Chicago Shakespeare Theatre’s latest take on As You Like It features a 1960s setting laced with the music of the Beatles. In between famous soliloquies and witty banter, the characters sing well-loved tunes like “Here Comes the Sun” and “All You Need Is Love.” The Beatles and the Bard aren’t quite a match made in heaven, however.
My husband recently pointed out that we’ve been to nearly 200 shows together and have only disagreed about how much we liked a production twice. This is one of those times. For him, the Beatles music was a fun addition to the story, a great way to infuse energy and modernity into a four-hundred-year-old script. For me, though, the music was a hindrance, not a help, to enjoying the story. There’s something jarring about switching rapidly and regularly from “prithee” and “thou” to “hey” and “yeah” and back again on an infinite loop. In their performances for students, Chicago Shakespeare Theatre talks about waiting for your ear to attune itself to the Shakespearean language the way you would accustom yourself to hearing a foreign language; with this play, such attuning is entirely impossible. It makes me wonder if, ironically, the addition of recent music has actually made the story less accessible to those unfamiliar with Shakespeare.
The music also doesn’t add much to the story. Shoehorning existing songs into an existing script is no easy task, and while this adaptation does it as well as it could be done, it’s hard to imagine why so very many Beatles love songs had to be shoved into and between scenes, as though the original text weren’t entirely clear that its primary theme is romantic love. The final flaw with converting As You Like It into a Beatles jukebox musical is one of casting: even Chicago’s deep talent pool, it seems, is not deep enough to find a full cast of Shakespeare actors who are also triple threats. Some of the cast are noticeably stronger singers than others, and it makes for an uncomfortable listening experience at times.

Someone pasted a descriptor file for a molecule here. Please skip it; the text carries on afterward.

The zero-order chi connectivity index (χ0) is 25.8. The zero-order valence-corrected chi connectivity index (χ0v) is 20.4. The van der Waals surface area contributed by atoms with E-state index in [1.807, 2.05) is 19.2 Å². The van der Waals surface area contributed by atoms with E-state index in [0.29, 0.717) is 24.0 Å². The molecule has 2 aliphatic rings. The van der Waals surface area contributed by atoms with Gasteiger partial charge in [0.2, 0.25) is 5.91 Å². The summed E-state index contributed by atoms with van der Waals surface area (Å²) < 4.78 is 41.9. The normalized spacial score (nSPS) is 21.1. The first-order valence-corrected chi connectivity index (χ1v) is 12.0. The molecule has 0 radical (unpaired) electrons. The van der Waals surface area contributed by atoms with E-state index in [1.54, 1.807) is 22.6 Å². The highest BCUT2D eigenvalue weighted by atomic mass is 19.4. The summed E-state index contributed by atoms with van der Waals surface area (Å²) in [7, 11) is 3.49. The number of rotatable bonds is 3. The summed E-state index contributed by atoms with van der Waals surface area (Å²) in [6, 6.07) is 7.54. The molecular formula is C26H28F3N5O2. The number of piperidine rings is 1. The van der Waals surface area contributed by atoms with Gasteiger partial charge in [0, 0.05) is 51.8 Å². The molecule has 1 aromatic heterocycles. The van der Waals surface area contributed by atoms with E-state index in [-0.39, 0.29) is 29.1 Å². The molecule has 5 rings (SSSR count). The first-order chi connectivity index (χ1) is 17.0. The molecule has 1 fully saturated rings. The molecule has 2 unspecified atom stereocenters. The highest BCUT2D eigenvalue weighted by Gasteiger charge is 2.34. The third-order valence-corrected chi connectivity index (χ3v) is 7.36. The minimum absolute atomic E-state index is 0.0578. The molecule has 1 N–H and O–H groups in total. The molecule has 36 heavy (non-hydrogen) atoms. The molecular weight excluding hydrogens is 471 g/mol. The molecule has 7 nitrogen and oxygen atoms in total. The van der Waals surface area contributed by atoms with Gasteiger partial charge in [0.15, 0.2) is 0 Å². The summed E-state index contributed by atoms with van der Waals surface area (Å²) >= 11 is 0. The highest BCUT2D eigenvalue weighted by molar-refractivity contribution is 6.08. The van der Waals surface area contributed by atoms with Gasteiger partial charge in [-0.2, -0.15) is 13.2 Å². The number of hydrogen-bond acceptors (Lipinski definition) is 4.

Aside from the musical aspect, the production is wonderful. Liam Quealy brings an undeniably charismatic himbo energy to leading man Orlando, and Lakeisha Renee is a charming, approachable Rosalind. Deborah Hay as a genderbent Jaques is wonderfully maudlin, providing some of the biggest laughs in a show full of big laughs. Kayvon Khoshkam’s Touchstone, of course, cannot be forgotten: in addition to ushering the audience into the world of the play as a wrestling announcer at the top of the show, Khoshkam keeps the jokes coming as he moves and speaks with great energy and comedic timing.
Scenic design by Pam Johnson successfully creates first the dingy glamor of a wrestling facility and then the bucolic enchantment of the Forest of Arden. Brightly colored flowers painted on the floor have to be my favorite element of the set, as they bring a certain cheeriness to all the proceedings. Color-changing lights framing the stage are a clever trick that allows for simple changes that create drastic differences in mood. Costumes by Carmen Alatorre feature an admirable attention to detail, with elements like Touchstone’s lightning-bolt-adorned platform shoes and Phoebe’s bridal flower crown infusing the story with delightful 1960s vibes.
As a lover of musical theatre, I’m surprised to find that I would have preferred this particular production of As You Like It if it had cut the singing and stuck to the Shakespeare. While stellar acting and design made for many enjoyable moments, in the end, the production’s overarching concept just didn’t draw me in.
Dates: October 15–November 21, 2021
Location: Chicago Shakespeare’s Courtyard Theater, 800 East Grand Avenue, Chicago, IL
Tickets: $49–$90. For more information or to purchase tickets, contact Chicago Shakespeare Theater’s Box Office at 312.595.5600 or visit the Theater’s website.
All photos by Liz Lauren.